Devin Williams Was Preposterous

Here’s a chart I used for a story I wrote last week:

I came across this while writing about Houston Astros left-hander Brooks Raley, whose 2020 season is marked by the dot in yellow. But had you come across this chart in the wild, Raley’s dot wouldn’t be the one that gets your attention. That would be the dot in the upper left, isolated all by itself with baseball’s best whiff rate and one of its lowest exit velocities allowed. If you’re the dot in yellow, it means you had a sneakily good year. If you’re the one off by itself, you’re probably one of the best pitchers in baseball.

That lonesome dot in the corner belongs to Milwaukee Brewers right-hander Devin Williams, who won the National League Rookie of the Year Award on Monday. Among the finalists he defeated for the award were a former third overall pick who reached based 40% of the time in his debut and an out-of-nowhere breakout utility player who helped lead his team to its first playoff appearance in 14 years. From where I sit, the decision shouldn’t have been all that controversial.

Williams has already been featured in this space recently after my colleague Jake Mailhot wrote about him in the first week of September. In his piece, Jake did a great job of doing a rather scientific breakdown of Williams’ changeup, his impossible standout pitch. In light of his award pick-up, however, I thought it would be worth taking a perhaps less scientific, more googly-eyed look at his overall season.

At the time Jake wrote about him, Williams had 0.60 ERA, 31 strikeouts, and six walks allowed in 15 innings pitched. Over the next month, he somehow improved upon those numbers, finishing with a 0.33 ERA, a 0.86 FIP, and a 1.09 xFIP. He allowed just one earned run in 27 innings — that occurring thanks to a single homer — struck out 53, walked nine, and allowed just eight hits. Williams, an oft-injured 26-year-old who clocked in as just the 20th-ranked prospect in a weak Brewers system before the season and had a very boring 13.2-inning stint in the majors in 2019, now looks like the best reliever in baseball.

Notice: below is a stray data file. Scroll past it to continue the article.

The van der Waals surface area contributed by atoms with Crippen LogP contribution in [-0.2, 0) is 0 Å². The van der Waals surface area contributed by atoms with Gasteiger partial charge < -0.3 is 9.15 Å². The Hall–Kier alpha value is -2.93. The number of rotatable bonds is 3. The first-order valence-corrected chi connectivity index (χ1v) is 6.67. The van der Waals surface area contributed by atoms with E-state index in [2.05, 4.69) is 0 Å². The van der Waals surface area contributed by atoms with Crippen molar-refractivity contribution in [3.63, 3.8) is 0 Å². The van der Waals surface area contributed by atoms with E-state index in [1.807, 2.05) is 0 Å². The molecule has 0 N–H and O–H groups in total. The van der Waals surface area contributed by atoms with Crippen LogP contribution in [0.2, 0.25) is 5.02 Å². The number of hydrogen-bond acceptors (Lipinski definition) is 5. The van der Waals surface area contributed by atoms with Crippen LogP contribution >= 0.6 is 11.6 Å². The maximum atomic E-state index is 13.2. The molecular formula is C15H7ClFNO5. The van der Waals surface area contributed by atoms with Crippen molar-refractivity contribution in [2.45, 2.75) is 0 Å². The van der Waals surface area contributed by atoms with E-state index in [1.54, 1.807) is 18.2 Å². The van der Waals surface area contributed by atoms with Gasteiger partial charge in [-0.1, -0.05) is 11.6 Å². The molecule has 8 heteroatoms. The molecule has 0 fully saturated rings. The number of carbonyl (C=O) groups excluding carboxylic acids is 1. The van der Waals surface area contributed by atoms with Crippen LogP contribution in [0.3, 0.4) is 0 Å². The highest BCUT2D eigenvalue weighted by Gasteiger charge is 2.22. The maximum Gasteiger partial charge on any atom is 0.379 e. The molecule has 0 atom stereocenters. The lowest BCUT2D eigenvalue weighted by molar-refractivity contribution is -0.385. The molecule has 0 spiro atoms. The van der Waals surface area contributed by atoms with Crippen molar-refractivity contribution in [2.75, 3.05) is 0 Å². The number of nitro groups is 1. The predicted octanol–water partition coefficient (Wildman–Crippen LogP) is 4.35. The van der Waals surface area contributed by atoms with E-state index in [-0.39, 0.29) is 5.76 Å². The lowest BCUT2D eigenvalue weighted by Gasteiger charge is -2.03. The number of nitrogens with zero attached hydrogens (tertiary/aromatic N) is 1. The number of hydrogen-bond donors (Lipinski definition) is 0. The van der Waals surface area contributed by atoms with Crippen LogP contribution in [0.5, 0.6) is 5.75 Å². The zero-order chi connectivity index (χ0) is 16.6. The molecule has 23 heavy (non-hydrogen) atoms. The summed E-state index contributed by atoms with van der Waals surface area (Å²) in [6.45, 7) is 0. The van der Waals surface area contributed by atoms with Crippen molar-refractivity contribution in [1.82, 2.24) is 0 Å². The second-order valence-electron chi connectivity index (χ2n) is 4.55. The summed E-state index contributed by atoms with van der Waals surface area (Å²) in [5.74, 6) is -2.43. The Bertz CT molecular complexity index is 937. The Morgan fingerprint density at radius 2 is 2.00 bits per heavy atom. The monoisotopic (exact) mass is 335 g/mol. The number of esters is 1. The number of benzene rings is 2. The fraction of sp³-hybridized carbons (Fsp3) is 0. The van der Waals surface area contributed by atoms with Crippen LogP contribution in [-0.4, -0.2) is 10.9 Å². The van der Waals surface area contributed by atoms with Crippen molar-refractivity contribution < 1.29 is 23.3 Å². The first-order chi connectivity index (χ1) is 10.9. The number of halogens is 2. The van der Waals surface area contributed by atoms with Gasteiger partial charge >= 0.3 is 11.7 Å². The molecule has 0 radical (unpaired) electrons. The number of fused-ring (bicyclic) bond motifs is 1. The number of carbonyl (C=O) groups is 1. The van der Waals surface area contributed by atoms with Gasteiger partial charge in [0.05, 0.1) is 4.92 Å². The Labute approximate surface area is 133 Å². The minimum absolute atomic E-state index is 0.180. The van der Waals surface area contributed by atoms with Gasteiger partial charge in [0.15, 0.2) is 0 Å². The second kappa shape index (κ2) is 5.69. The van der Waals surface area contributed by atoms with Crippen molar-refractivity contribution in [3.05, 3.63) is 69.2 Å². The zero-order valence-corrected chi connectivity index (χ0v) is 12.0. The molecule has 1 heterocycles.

That title, “best reliever in baseball,” can be a pretty fluid one. But in Williams’ case, it’s particularly fun to visualize just how much he stood out from his competition this year. You saw the chart above showing how much he dominated his peers with his combination of whiff rates and soft contact. Let’s do a similar chart with FIP and xFIP:

Having a great FIP usually means having a killer K/BB ratio, but in order to pair that with a great xFIP, you also can’t be getting unusually lucky with your HR/FB ratio. Williams was untouchable this season, but instead of doing so with stuff that would typically turn into fly balls like many other pitchers do, he was forcing opponents to hit the ball on the ground with the little contact they achieved.

There are great relief seasons, and then there are those that make you ask whether the pitcher was throwing from a mound 40 feet from home plate. According to Statcast, Williams finished in the 100th percentile in xERA, xBA, xSLG and xwOBA. He somehow looks even more dominant with all context stripped away than he did in real time.

As you may imagine, Williams’ numbers this season were historically great. Evaluating exactly how history should regard his 2020, however, is complicated. When the season was officially shortened to 60 games, there were debates raging in baseball circles as to what outlandish numbers we might see and how legitimately those statistics should be thought of. Most of those numbers had to do with offense — a batter hitting .400, a .500 on-base percentage, things like that. As it turned out, not even a dramatically shortened season was enough to get any hitter above those marks. Instead, it was a previously anonymous reliever who broke baseball.